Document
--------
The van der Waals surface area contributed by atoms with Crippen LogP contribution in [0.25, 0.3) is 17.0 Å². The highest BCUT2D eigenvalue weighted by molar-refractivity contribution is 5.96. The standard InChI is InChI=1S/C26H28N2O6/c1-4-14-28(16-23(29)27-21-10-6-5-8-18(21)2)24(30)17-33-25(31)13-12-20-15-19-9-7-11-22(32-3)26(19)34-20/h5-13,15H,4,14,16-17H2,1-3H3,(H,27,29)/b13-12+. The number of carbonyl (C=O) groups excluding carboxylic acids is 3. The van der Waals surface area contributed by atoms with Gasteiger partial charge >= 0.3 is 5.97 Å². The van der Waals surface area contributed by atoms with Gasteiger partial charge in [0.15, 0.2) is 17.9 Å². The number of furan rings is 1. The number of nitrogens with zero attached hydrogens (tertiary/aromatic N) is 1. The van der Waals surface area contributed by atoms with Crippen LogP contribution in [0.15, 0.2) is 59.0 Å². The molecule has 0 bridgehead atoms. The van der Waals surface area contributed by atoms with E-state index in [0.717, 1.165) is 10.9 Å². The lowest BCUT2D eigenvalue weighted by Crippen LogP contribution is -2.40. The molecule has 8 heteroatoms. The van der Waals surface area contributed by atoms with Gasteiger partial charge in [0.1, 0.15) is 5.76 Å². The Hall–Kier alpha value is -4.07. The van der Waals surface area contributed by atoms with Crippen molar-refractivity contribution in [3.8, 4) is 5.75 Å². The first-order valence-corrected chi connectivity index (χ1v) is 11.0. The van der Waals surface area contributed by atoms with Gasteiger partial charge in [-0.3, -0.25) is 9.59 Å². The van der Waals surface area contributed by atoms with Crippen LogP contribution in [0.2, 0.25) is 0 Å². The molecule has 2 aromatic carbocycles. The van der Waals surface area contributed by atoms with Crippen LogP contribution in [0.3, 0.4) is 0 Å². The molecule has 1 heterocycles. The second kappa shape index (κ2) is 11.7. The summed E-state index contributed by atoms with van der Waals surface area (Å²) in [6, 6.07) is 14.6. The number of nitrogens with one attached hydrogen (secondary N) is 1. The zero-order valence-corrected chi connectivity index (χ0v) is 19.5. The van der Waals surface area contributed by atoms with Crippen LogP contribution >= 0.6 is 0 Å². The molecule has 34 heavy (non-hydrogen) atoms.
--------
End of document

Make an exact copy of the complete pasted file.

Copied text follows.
The van der Waals surface area contributed by atoms with Crippen LogP contribution in [0.25, 0.3) is 17.0 Å². The highest BCUT2D eigenvalue weighted by molar-refractivity contribution is 5.96. The standard InChI is InChI=1S/C26H28N2O6/c1-4-14-28(16-23(29)27-21-10-6-5-8-18(21)2)24(30)17-33-25(31)13-12-20-15-19-9-7-11-22(32-3)26(19)34-20/h5-13,15H,4,14,16-17H2,1-3H3,(H,27,29)/b13-12+. The number of carbonyl (C=O) groups excluding carboxylic acids is 3. The van der Waals surface area contributed by atoms with Gasteiger partial charge >= 0.3 is 5.97 Å². The van der Waals surface area contributed by atoms with Gasteiger partial charge in [0.15, 0.2) is 17.9 Å². The number of furan rings is 1. The number of nitrogens with zero attached hydrogens (tertiary/aromatic N) is 1. The van der Waals surface area contributed by atoms with Crippen LogP contribution in [0.15, 0.2) is 59.0 Å². The molecule has 0 bridgehead atoms. The van der Waals surface area contributed by atoms with E-state index in [0.717, 1.165) is 10.9 Å². The lowest BCUT2D eigenvalue weighted by Crippen LogP contribution is -2.40. The molecule has 8 heteroatoms. The van der Waals surface area contributed by atoms with Gasteiger partial charge in [0.1, 0.15) is 5.76 Å². The Hall–Kier alpha value is -4.07. The van der Waals surface area contributed by atoms with Crippen molar-refractivity contribution in [3.8, 4) is 5.75 Å². The first-order valence-corrected chi connectivity index (χ1v) is 11.0. The van der Waals surface area contributed by atoms with Gasteiger partial charge in [-0.3, -0.25) is 9.59 Å². The van der Waals surface area contributed by atoms with Crippen LogP contribution in [0.2, 0.25) is 0 Å². The molecule has 2 aromatic carbocycles. The van der Waals surface area contributed by atoms with Crippen LogP contribution in [0.3, 0.4) is 0 Å². The molecule has 1 heterocycles. The second kappa shape index (κ2) is 11.7. The summed E-state index contributed by atoms with van der Waals surface area (Å²) in [6, 6.07) is 14.6. The number of nitrogens with one attached hydrogen (secondary N) is 1. The zero-order valence-corrected chi connectivity index (χ0v) is 19.5. The van der Waals surface area contributed by atoms with Crippen LogP contribution >= 0.6 is 0 Å². The molecule has 34 heavy (non-hydrogen) atoms.